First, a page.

Comment In: J Natl Cancer Inst. 1998 Dec 2;90(23):18419839526
Comment In: J Natl Cancer Inst. 1998 Jun 17;90(12):876-99637133
First pregnancies are known to have higher oestrogen levels than later ones and first-born women are at increased breast cancer risk compared with later-born women. We hypothesized that a birth order effect might be even more evident in male breast cancer patients, in whom oestrogens in adult life are generally low. In a population-based study in Denmark involving 77 male breast cancer patients and 288 population controls, first-born men compared with later-born men had a relative risk of 1.71 for the disease (95% confidence interval (CI) 1.00-2.92). This result is in line with that seen in female breast cancer cases and indicates that male breast cancer may have roots in the intrauterine life, oestrogens being a likely mediator.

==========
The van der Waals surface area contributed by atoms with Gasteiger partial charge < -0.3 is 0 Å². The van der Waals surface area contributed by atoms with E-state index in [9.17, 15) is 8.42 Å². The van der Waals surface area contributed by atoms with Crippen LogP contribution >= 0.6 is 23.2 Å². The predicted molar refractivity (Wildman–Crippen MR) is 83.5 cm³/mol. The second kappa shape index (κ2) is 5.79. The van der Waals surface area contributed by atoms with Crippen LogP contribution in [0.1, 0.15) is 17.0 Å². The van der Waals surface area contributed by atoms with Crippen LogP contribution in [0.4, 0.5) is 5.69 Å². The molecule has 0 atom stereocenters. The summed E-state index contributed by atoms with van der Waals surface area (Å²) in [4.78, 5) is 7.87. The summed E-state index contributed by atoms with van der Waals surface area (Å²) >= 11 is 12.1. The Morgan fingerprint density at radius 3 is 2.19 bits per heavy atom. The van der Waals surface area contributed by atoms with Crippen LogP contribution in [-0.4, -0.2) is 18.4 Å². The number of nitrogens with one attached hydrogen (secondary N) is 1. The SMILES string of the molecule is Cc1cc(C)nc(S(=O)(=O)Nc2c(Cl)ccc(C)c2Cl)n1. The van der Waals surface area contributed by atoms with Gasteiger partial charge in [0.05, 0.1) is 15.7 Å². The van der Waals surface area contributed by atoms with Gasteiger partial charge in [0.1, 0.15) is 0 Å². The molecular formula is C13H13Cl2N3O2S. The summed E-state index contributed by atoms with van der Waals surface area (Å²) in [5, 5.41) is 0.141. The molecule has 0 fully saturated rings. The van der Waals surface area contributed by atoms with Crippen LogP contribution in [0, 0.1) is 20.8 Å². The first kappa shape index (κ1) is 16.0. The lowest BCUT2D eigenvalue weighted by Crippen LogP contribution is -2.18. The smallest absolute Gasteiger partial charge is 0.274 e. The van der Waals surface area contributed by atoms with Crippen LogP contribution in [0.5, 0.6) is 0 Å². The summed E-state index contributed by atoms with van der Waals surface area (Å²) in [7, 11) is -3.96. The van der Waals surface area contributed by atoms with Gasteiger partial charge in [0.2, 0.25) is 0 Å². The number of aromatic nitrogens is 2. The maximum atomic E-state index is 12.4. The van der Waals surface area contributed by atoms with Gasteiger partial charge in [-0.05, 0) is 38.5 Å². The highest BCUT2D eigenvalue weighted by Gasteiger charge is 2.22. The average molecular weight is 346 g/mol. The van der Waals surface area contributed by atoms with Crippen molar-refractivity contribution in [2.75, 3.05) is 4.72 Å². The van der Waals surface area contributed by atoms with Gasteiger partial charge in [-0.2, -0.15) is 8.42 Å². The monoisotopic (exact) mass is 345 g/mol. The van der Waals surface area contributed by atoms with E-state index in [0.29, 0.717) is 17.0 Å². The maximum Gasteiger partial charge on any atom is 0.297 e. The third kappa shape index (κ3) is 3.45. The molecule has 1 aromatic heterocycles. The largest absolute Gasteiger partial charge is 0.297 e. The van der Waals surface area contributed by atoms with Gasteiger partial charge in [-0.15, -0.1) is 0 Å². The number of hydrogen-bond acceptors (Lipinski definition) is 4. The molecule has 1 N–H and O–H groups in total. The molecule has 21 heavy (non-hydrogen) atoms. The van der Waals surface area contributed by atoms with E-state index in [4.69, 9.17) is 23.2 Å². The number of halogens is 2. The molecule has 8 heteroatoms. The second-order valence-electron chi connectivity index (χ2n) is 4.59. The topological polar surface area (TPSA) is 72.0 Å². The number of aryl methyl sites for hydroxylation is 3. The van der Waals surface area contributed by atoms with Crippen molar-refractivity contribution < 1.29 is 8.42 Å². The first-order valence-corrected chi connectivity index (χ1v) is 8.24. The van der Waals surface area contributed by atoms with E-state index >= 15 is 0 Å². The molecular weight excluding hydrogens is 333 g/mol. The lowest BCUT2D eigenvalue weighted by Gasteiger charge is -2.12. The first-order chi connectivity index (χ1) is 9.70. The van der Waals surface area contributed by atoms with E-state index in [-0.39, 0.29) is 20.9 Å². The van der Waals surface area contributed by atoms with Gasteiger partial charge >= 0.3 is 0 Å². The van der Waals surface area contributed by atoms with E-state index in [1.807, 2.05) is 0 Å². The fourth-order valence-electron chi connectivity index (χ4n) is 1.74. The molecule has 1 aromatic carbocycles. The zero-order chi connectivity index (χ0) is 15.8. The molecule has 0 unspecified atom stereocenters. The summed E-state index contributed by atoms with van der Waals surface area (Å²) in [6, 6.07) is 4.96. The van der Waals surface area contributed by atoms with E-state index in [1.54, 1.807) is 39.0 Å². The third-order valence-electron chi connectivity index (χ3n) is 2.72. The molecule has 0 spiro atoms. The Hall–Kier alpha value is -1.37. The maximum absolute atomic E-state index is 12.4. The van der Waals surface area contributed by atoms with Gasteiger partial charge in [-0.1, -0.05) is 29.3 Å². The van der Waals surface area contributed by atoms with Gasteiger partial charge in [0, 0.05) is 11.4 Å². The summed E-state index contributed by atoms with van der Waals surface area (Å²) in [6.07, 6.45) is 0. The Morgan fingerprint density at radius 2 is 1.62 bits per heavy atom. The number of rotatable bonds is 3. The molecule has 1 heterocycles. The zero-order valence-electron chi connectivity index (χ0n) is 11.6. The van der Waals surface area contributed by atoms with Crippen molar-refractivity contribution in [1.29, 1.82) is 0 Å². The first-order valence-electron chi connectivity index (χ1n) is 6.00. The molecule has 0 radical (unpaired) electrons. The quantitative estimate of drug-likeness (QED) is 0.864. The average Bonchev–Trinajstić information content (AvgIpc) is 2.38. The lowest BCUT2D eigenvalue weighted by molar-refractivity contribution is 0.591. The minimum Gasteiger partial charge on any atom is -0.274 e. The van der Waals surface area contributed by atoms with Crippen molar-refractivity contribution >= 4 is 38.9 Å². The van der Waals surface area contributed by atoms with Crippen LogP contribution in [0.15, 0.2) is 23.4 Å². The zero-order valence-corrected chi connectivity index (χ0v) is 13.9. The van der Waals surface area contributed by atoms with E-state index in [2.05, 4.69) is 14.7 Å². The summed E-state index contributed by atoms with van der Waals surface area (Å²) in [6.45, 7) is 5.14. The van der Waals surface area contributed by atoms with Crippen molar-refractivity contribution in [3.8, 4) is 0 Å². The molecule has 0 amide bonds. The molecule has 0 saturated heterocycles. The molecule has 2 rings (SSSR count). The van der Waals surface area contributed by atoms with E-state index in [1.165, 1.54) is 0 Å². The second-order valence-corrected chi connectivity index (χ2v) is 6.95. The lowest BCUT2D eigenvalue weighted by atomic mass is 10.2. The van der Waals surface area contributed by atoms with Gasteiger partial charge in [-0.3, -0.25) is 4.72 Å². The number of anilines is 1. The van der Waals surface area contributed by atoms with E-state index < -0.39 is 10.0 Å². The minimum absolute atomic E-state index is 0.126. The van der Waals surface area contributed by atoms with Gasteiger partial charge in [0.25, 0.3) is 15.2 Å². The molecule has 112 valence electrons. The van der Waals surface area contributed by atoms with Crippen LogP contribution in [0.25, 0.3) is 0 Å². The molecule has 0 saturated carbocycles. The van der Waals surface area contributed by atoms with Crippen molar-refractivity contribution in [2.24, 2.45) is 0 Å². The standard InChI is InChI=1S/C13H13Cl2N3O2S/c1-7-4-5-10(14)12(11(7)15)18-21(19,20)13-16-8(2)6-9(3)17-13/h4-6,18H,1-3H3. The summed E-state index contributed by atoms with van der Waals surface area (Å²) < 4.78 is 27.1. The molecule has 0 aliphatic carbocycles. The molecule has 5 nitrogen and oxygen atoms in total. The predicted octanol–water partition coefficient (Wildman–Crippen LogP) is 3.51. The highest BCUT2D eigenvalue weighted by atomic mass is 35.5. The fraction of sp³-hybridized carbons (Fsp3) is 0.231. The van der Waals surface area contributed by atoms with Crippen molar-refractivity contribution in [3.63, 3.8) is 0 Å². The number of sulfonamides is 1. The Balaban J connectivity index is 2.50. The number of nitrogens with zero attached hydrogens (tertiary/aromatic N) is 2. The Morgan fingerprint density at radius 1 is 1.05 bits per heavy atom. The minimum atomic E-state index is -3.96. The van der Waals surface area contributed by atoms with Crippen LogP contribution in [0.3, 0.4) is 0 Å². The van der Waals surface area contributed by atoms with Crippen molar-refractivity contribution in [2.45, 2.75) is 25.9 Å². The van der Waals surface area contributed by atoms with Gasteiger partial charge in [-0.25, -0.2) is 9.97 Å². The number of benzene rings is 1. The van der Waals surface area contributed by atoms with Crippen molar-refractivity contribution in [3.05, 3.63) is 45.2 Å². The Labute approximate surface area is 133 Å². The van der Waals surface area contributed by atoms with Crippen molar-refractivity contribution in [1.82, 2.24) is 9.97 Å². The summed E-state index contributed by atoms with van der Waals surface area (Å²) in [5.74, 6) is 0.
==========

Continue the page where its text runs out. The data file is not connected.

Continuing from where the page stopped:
OBJECTIVE: To describe physical activity of participants in the European Prospective Investigation into Cancer and Nutrition (EPIC). DESIGN: A cross-sectional analysis of baseline data of a European prospective cohort study. SUBJECTS: This analysis was restricted to participants in the age group 50-64 years, which was represented in all EPIC centres. It involved 236 386 participants from 25 centres in nine countries. In each EPIC centre, physical activity was assessed by standardised and validated questions. Frequency distribution of type of professional activity and participation in non-professional activities, and age-adjusted means, medians and percentiles of time dedicated to non-professional activities are presented for men and women from each centre. RESULTS: Professional activity was most frequently classified as sedentary or standing in all centres. There was a wide variation regarding participation in different types of non-professional activities and time dedicated to these activities across EPIC centres. Over 80% of all EPIC participants engaged in walking, while less than 50% of the subjects participated in sport. Total time dedicated to recreational activities was highest among the Dutch participants and lowest among men from MalmÃ¶ (Sweden) and women from Naples (Italy). In all centres, total time dedicated to recreational activity in the summer was higher than in the winter. Women from southern Europe spent the most time on housekeeping. CONCLUSIONS: There is a considerable variation of physical activity across EPIC centres. This variation was especially evident for recreational activities in both men and women.